The worst was to try to conform to the market. For years I tried to make my voice and ideas fit into a ‘pre-fabbed’ formula that I never achieved. Once I pushed that aside I was able to land a contract for the Clover Ridge Series.

 What advice do you have for fellow writers (published and unpublished)?

This sort of goes back to the best and worst writing advice. The main thing is: Be true to yourself. Write something that you can be proud of, and stay true to your vision. And when the edits come (and they will come) don’t worry about the commas added and taken out, about the dialogue tags and other minor changes. Save your battle for those things that mean the most to your story.

Share your favorite Bible verse and the ways in which it impacts your writing.

At the risk of sounding trite and predictable, my favorite Bible verse is 1 Corinthians 13:13:

And now these three remain: faith, hope and love. But the greatest of these is love. I mean, I’m a romance author. I believe in love, I believe in the healing power of love, and I believe that if we all loved just a little bit more the world would be a better place. Hopeful romantic, that’s me.

Gabriels Bride (2)

Gabriel Fisher knows that as the oldest of the Fisher clan he has to set the best example for the family. As the widowed father of six he knows it’s time to remarry. He needs a wife to help him care for the farm and the children. What he doesn’t plan on is marrying a slip of a girl nearly half his age.

Rachel Yoder has two choices, marry Gabriel or move to Ohio. Both prospects are equally frightening to her. As an orphan, Rachel doesn’t have much to offer the man she marries and knows that any match she can make will be a good one. She just didn’t plan on that match being to Gabriel Fisher with his big hands and stern face and permanent frown.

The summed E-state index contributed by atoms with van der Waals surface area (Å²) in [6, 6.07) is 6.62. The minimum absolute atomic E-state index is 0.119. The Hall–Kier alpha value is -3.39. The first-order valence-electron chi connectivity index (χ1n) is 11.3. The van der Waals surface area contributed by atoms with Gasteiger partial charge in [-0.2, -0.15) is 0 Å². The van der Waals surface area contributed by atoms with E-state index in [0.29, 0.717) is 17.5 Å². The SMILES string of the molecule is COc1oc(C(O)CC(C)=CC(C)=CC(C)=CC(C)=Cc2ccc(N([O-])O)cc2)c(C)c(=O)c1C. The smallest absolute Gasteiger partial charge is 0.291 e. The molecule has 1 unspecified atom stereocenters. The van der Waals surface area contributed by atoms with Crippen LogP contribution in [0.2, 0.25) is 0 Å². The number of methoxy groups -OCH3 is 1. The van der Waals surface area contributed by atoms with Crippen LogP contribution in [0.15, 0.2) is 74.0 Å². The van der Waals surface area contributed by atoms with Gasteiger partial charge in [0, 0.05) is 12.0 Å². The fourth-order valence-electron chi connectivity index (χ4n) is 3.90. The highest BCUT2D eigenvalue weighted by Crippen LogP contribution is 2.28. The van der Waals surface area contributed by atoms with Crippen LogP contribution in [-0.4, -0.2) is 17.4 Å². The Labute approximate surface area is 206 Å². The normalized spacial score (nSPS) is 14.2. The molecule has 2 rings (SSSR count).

Rachel has always considered herself to be plain and those around her consider her to be accommodating and malleable. But as Gabriel’s wife, she finds confidence in herself and her abilities as a mother to his brood. As she makes a new life with Gabriel, she starts to understand the feelings he held for his wife and the adoration he still holds for his children. Rachel wants a little part of that for herself—though love was never a part of their agreement. Still at times, she imagines what it would be like to have a real marriage instead of the arrangement that she has with her husband.

Gabriel understands all too well that the things you love the most are the things most likely to be lost. That’s why he doesn’t plan on falling in love with anyone—especially his new wife. But as time passes, Rachel blossoms and grows, and Gabriel finds himself thinking about a real marriage with his young wife. Yet despite the vows they have spoken to God and each other, can he risk his heart again with Rachel?